The environmental nut jobs are on the loose with the proposed Keystone Pipeline that would bring oil from Canada to the United States. So they reject the possibility of 20,000 jobs and would rather rely of the whims of multiple quasi enemies to supply oil?
Maybe these wizards should go back in a time machine and view “The Big Ditch” constructed during WW II. This was known as the War Emergency Pipeline that would supply oil from Texas to New Jersey rather than using vulnerable tankers. In fact they actually started the oil flow before the line was complete.
Sometimes it takes extraordinary circumstance and leadership to address an issue and IMO this is an issue of national security. To set up mindless roadblocks is pure insanity. The pipeline is in our best interests and if it is constructed with the same diligence as the Alaskan Pipeline impact will be minimal or non existent.
Time for some leadership and direct intervention by President Obama.
I have recently been car/truck shopping in a serious mode but one of interest. As a current Pontiac owner I have a special “Off the books” rebate available that is between $1,500 and $3,000. But what I find interesting is the names they dream up. I think all of us have at one time or another bought a vehicle that we gave a special name such as POS or “This car sucks.”
I do believe the American auto industry has done a magnificent job of once again having products that can compete with any. Off course, most large world wide manufactures have their products build in multiple countries and the same goes for parts.
The standard for a vehicle use to be 100.000 miles. Anything after that was a bonus. IMO it is now 200,000 as many of the former bad boys such as exhaust systems and cooling systems use to have a shelf life that was dismal. No longer. But that high end technology comes with a price and that price is exorbitant labor and parts charges. I actually use a collision body shop for many repairs since they are very familiar in their triage business of worse case scenarios. The parts I’ll shop around and check after market or online sources and save upwards to 40%.
Last summer I had the opportunity to tour the Rouge factory of Ford in Dearborn, Michigan. The facility was the original site for Ford production and it is massive but today it is the assembly for trucks. They produce about 1,500 a day and the automation is intriguing. All computer driven. On the assembly line I watched the drones do one specific job over and over while working side by side with their robotic counterparts. The repetition and boredom would have me opening a vein before first break. I can understand why the workers are paid so well since you are being paid for a continually tedious job.
If you wander to Bowling Green Kentucky and are an aficionado of Corvette you can actually observe your car being assembled over a two day period. The computer and production process has your name on everything so you can build your own scrapbook. And being a capitalist society this little venture comes with a price tag - I do believe it is in excess of $500 plus your hotel stay and meals. I also understand with the ‘Vette - an engineering marvel - that virtually the entire car is American made. Few imported parts.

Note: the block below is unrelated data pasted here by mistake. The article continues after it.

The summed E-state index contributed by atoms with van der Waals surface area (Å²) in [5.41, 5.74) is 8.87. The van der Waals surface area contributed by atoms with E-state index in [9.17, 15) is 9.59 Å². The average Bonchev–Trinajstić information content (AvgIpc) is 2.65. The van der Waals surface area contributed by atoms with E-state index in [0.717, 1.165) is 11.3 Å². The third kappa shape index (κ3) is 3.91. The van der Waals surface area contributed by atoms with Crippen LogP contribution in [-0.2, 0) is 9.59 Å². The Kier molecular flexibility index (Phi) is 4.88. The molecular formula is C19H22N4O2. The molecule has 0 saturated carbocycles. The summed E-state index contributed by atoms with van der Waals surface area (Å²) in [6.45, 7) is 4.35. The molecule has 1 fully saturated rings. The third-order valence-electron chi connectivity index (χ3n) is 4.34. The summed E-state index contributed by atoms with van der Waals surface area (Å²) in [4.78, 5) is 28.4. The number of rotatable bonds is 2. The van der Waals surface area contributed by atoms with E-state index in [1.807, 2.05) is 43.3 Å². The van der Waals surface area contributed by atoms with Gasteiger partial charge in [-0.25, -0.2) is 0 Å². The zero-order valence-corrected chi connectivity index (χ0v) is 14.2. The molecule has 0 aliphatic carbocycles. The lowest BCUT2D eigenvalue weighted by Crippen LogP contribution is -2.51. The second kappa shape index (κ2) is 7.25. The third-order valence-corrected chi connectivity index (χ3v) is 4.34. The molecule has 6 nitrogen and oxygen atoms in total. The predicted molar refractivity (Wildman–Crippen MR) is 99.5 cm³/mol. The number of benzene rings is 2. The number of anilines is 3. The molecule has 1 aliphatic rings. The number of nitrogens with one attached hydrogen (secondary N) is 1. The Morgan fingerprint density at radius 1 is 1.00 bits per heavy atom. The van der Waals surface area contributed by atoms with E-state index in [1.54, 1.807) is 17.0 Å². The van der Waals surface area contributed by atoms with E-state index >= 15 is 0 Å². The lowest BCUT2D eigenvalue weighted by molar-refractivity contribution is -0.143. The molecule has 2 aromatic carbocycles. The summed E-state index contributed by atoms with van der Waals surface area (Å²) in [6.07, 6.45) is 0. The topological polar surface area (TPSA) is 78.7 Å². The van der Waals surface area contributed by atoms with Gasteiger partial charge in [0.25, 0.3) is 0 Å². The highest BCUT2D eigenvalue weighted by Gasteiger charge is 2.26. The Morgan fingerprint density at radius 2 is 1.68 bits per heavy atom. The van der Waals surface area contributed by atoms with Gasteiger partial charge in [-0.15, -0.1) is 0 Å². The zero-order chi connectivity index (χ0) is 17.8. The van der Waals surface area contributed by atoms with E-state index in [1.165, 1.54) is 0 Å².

What frustrates me about purchasing a vehicle is that old ploy called “Options Loading.” Try buying a base model. You virtually cannot. Somewhere along the way you will have to determine just what you want and don’t want and attempt to get as close as possible.
What really ticks me off is the way a vehicle is sold. This expensive piece of machinery is then tossed into a dealership that may be ethically deficient or has a sales staff - most do - that reminds one of a street bazaar in Casablanca. It is all about “The Deal” and how “savvy” you are and their need to move the vehicle. Sales quotas, inventory excesses, cash flow and a myriad of other factors all play into how it is negotiated. The only thing that comes close to the full court press at a dealership is being trapped with a time share salesman.
Then, of course, is next up on my hit list and that is advertising. Anything over 200HP is shown in circumstances that are almost impossible with maneuvers that even an experienced NASCAR driver could not do. With trucks it seems every deep voiced actor has been captured to do those commercials. If you are a baritone voice over you have a job for life.
So I finally sprung for a truck. My current battle star had some wheel bearing work, muffle system in need and a bounty of minor ailments that would need to be addressed to the tune of about $2,000 so my ten year old got me a few bucks towards the truck (very few) and will end up in the auto auction. I lost money on that end of the sale but could care less since the aggravation of a private sale was just not worth it.
The truck I wanted was not available at a local dealer so they located one that another dealer would trade off on. Had just the base model and that is a real stripped down one. I have no need for bells and whistles and will probably use the bed so little it is really foolish getting a truck but I never had one. I would have held my breath until the Lovely Cynthia gave her permission.
Then comes one of my real pet peeves and that is the sales tax. You think the wonder boys and girls would have a one week or so open season where they would exclude the first $10,000 on a sale. That is a dream for sure.